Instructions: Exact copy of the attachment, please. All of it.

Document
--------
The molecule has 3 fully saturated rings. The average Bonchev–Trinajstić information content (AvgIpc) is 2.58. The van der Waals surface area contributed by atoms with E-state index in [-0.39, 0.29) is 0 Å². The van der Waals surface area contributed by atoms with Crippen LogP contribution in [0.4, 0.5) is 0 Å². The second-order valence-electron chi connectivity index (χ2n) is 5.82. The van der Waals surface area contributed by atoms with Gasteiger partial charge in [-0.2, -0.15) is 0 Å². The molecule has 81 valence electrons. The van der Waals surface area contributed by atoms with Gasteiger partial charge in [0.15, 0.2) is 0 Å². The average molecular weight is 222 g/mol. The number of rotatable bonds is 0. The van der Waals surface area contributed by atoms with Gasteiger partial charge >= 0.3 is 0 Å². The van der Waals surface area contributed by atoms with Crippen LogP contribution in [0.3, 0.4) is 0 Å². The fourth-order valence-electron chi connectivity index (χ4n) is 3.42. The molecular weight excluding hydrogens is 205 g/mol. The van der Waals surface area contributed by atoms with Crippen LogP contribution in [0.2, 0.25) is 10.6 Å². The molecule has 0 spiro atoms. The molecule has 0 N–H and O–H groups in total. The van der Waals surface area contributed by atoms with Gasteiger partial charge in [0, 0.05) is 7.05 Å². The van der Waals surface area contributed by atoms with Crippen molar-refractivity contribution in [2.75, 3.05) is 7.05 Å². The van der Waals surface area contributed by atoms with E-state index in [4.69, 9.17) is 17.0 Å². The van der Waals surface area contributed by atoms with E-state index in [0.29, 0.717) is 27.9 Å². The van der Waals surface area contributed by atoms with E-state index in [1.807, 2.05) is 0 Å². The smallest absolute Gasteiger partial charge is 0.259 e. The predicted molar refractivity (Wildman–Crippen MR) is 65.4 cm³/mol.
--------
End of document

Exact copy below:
The molecule has 3 fully saturated rings. The average Bonchev–Trinajstić information content (AvgIpc) is 2.58. The van der Waals surface area contributed by atoms with E-state index in [-0.39, 0.29) is 0 Å². The van der Waals surface area contributed by atoms with Crippen LogP contribution in [0.4, 0.5) is 0 Å². The second-order valence-electron chi connectivity index (χ2n) is 5.82. The van der Waals surface area contributed by atoms with Gasteiger partial charge in [-0.2, -0.15) is 0 Å². The molecule has 81 valence electrons. The van der Waals surface area contributed by atoms with Gasteiger partial charge in [0.15, 0.2) is 0 Å². The average molecular weight is 222 g/mol. The number of rotatable bonds is 0. The van der Waals surface area contributed by atoms with Gasteiger partial charge >= 0.3 is 0 Å². The van der Waals surface area contributed by atoms with Crippen LogP contribution in [0.3, 0.4) is 0 Å². The fourth-order valence-electron chi connectivity index (χ4n) is 3.42. The molecular weight excluding hydrogens is 205 g/mol. The van der Waals surface area contributed by atoms with Crippen LogP contribution in [0.2, 0.25) is 10.6 Å². The molecule has 0 spiro atoms. The molecule has 0 N–H and O–H groups in total. The van der Waals surface area contributed by atoms with Gasteiger partial charge in [0, 0.05) is 7.05 Å². The van der Waals surface area contributed by atoms with Crippen molar-refractivity contribution in [2.75, 3.05) is 7.05 Å². The van der Waals surface area contributed by atoms with E-state index in [4.69, 9.17) is 17.0 Å². The van der Waals surface area contributed by atoms with E-state index in [0.29, 0.717) is 27.9 Å². The van der Waals surface area contributed by atoms with E-state index in [1.807, 2.05) is 0 Å². The smallest absolute Gasteiger partial charge is 0.259 e. The predicted molar refractivity (Wildman–Crippen MR) is 65.4 cm³/mol.